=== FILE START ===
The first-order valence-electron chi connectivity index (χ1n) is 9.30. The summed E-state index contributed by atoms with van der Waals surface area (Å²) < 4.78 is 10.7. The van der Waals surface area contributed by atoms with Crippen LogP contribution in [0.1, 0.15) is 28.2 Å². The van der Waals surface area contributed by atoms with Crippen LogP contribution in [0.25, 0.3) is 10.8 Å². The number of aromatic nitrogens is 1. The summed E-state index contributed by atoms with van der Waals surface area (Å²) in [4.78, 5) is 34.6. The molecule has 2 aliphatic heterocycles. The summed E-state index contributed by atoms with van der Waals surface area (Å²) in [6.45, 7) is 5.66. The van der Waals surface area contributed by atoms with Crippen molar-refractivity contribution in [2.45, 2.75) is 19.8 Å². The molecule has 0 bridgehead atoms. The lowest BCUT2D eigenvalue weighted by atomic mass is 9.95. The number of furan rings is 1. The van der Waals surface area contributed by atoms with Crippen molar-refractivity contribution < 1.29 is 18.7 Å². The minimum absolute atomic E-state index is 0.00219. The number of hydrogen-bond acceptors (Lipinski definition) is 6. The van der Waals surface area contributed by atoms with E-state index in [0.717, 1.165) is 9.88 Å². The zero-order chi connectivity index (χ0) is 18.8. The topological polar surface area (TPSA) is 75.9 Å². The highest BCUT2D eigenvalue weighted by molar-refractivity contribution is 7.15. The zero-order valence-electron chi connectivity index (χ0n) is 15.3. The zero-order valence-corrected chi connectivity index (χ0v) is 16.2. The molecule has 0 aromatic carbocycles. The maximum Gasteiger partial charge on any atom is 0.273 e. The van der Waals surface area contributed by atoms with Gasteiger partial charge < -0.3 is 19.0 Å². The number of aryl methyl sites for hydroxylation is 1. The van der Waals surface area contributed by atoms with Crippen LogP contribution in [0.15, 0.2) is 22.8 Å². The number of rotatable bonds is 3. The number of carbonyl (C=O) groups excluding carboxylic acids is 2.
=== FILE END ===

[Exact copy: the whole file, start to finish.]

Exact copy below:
The first-order valence-electron chi connectivity index (χ1n) is 9.30. The summed E-state index contributed by atoms with van der Waals surface area (Å²) < 4.78 is 10.7. The van der Waals surface area contributed by atoms with Crippen LogP contribution in [0.1, 0.15) is 28.2 Å². The van der Waals surface area contributed by atoms with Crippen LogP contribution in [0.25, 0.3) is 10.8 Å². The number of aromatic nitrogens is 1. The summed E-state index contributed by atoms with van der Waals surface area (Å²) in [4.78, 5) is 34.6. The molecule has 2 aliphatic heterocycles. The summed E-state index contributed by atoms with van der Waals surface area (Å²) in [6.45, 7) is 5.66. The van der Waals surface area contributed by atoms with Crippen molar-refractivity contribution in [2.45, 2.75) is 19.8 Å². The molecule has 0 bridgehead atoms. The lowest BCUT2D eigenvalue weighted by atomic mass is 9.95. The number of furan rings is 1. The van der Waals surface area contributed by atoms with Crippen molar-refractivity contribution < 1.29 is 18.7 Å². The minimum absolute atomic E-state index is 0.00219. The number of hydrogen-bond acceptors (Lipinski definition) is 6. The van der Waals surface area contributed by atoms with E-state index in [0.717, 1.165) is 9.88 Å². The zero-order chi connectivity index (χ0) is 18.8. The topological polar surface area (TPSA) is 75.9 Å². The highest BCUT2D eigenvalue weighted by molar-refractivity contribution is 7.15. The zero-order valence-electron chi connectivity index (χ0n) is 15.3. The zero-order valence-corrected chi connectivity index (χ0v) is 16.2. The molecule has 0 aromatic carbocycles. The maximum Gasteiger partial charge on any atom is 0.273 e. The van der Waals surface area contributed by atoms with Gasteiger partial charge < -0.3 is 19.0 Å². The number of aryl methyl sites for hydroxylation is 1. The van der Waals surface area contributed by atoms with Crippen LogP contribution in [0.15, 0.2) is 22.8 Å². The number of rotatable bonds is 3. The number of carbonyl (C=O) groups excluding carboxylic acids is 2.